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Friction between Petaluma, Sonoma County over sales tax measures


With sales-tax increases planned for the November ballot in both Petaluma and the county, government leaders on both sides say they hope they can persuade south county voters to support a total 1¼-cent increase in their tax rate.

Petaluma intends to ask voters to approve a 1-cent permanent sales-tax hike that the City Council has said it would use to pay for police staffing, police and fire buildings, road repairs and traffic relief.

The Sonoma County Board of Supervisors is set to formally vote Tuesday to put its own quarter-cent tax increase on the ballot countywide, in conjunction with an advisory measure asking voters if they agree that roads are a priority.

While both bodies have said they intend to use the money primarily for roads, the ballot measures are written as general sales tax increases, which need only a 50 percent plus one majority to pass.

A specific tax — locked in for spending only on a particular purpose — needs the more challenging two-thirds majority for approval.

Petaluma rocked the boat two weeks ago when it unanimously passed a “resolution of nonsupport” opposing the county sales tax measure, arguing, among other reasons, that it could damage voter support for Petaluma’s local tax increase.

City leaders also expressed discomfort with the idea that city voters are being asked to subsidize little-used county roads at the expense of regional traffic needs like Highway 101 through Petaluma.

The move of public nonsupport for another agency’s plans was unexpected for county leaders.

“It was a little surprising and also disappointing,” said Supervisor David Rabbitt, who represents the 2nd District, which includes Petaluma.

He said Petaluma leaders knew the county had been considering its own sales tax increase and knew the formula the county plans to use to disburse proceeds to each city if the county measure passes.

He called the city’s lack of support for the county tax increase “too myopic.”

“The county is looking at the broader issues,” he said. “It’s a modest, quarter-cent increase. … Petaluma’s roads are in poor shape, as are the county’s. We have to figure this out together.”

Petaluma would receive about 9.5 percent of the proceeds, although as a city it accounts for 14 percent of the county’s sales tax income.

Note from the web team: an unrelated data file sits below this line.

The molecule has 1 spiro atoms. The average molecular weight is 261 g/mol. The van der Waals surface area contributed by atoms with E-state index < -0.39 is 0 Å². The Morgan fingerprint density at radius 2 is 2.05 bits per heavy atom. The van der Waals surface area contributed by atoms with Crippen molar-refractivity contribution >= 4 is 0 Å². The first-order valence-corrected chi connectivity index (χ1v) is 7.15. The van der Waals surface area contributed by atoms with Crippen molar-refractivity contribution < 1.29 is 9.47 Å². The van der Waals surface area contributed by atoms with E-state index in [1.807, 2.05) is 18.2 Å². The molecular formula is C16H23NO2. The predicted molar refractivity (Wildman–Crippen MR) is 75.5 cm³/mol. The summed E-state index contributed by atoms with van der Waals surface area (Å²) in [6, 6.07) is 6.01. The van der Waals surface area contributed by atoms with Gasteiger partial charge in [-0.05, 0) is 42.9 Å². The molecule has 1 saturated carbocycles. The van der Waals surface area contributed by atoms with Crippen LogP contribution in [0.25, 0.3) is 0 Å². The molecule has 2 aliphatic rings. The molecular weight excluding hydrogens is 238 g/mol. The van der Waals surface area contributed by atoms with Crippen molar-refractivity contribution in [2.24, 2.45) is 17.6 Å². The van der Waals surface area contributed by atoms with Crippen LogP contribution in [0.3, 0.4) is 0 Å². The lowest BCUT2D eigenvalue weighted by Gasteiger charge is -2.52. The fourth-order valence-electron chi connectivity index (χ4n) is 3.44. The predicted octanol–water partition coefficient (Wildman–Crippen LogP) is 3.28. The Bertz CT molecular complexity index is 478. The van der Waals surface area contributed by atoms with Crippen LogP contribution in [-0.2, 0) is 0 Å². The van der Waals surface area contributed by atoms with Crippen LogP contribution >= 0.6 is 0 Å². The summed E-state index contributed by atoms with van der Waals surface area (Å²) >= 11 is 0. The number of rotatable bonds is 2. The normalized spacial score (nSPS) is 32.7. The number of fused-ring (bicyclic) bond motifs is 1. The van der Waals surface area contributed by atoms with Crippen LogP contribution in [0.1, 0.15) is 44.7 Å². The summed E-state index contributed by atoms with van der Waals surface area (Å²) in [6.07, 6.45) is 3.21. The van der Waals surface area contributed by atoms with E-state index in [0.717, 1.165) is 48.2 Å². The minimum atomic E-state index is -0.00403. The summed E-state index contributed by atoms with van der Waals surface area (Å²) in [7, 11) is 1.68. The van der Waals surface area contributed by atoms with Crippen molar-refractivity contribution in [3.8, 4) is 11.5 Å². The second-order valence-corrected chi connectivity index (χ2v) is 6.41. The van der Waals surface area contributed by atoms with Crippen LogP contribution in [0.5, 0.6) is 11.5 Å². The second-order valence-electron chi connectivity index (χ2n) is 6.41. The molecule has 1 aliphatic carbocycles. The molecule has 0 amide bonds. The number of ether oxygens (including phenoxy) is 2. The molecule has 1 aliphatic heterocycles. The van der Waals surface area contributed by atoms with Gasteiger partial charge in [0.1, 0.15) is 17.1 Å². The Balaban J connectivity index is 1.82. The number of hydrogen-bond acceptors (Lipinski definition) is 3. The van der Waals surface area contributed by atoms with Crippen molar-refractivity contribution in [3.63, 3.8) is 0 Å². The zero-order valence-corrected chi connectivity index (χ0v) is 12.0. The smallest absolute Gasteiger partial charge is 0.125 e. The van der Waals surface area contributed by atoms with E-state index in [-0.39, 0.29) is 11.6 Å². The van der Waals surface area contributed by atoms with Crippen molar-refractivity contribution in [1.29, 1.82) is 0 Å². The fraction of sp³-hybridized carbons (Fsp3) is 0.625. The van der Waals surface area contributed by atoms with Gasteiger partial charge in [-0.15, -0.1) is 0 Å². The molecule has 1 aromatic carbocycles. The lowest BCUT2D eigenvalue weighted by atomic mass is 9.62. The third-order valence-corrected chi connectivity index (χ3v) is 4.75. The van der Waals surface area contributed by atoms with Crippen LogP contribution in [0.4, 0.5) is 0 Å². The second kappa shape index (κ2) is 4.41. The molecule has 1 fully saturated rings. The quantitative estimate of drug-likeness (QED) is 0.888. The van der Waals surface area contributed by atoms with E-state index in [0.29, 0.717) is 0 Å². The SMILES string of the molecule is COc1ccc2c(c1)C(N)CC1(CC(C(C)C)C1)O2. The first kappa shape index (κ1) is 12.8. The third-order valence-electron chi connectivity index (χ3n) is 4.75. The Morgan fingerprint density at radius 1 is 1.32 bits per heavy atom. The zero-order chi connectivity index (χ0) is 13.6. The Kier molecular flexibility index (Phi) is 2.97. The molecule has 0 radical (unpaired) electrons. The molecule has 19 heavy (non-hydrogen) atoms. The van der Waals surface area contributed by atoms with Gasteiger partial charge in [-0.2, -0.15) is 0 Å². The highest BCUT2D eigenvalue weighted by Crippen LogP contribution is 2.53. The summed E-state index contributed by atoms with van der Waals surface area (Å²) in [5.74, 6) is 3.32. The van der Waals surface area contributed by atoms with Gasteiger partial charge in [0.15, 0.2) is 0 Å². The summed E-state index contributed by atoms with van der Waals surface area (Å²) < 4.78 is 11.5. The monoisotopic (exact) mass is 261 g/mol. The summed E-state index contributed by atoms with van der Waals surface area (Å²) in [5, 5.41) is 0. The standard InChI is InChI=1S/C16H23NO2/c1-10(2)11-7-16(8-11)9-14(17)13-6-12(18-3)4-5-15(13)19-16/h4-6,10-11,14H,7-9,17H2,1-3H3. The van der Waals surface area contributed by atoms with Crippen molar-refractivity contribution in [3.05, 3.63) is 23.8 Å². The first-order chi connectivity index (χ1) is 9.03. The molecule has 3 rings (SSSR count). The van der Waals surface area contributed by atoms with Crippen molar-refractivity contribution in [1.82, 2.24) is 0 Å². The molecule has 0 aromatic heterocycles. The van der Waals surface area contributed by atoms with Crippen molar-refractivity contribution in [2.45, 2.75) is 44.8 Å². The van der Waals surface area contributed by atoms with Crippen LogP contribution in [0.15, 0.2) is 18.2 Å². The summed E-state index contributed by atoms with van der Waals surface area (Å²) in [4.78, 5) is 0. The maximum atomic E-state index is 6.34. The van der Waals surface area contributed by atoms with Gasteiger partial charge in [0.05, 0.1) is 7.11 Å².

That amounts to about $2 million a year for Petaluma, if the county tax passes.

“You would think that getting close to $2 million a year for pavement improvements — that’s up to 10 miles a year — for them to say, ‘No, thank you, we don’t want to go down that road,’ is disappointing,” Rabbitt said.

City Manager John Brown said he hasn’t heard of any further efforts for the city to oppose the county’s tax measure this election season.

“The city felt its needs were best served by not having a county measure,” he said.

“As we move forward, that will have to be part of the campaign strategy — if we address that or how we address that issue of a competing measure, or if we can cooperate and collaborate and both achieve what we want without hurting each other’s chances.”

Polling conducted in Petaluma showed support of less than 10 percent from city voters if both a city and county tax increase were on the November ballot.

But county officials say their polling shows overall support of about 68 percent for their measure.

“I’m sure that they’re worried that we’re going to somehow submarine their measure,” Rabbitt said. “I don’t think that is the case.”

Councilman Mike Harris said the county measure may be “doomed” if Petaluma voters oppose it in those numbers.

Petaluma leaders will focus on the idea that proceeds from a city tax increase — expected to be about $10 million a year — would stay local and be spent on local priorities. City officials have said in addition to road and sidewalk repairs, the money would be spent to hire several new Police Department employees, build new fire and police buildings and buy new public safety vehicles.

County officials will have to convince city residents that their tax dollars are also needed to fix roads that lead in and out of cities, not just country lanes used by a handful of residents.

“Roads are the one thing that touches every resident every single day, literally,” Rabbitt said.

“We have a long-term plan that is affordable and attainable. We’ve been talking about this issue long enough. We can grasp the initiative and make it happen now. I think that would be a great thing to do for future generations.”

You can reach Lori A. Carter at 762-7297 or lori.carter@pressdemocrat.com. On Twitter @loriacarter.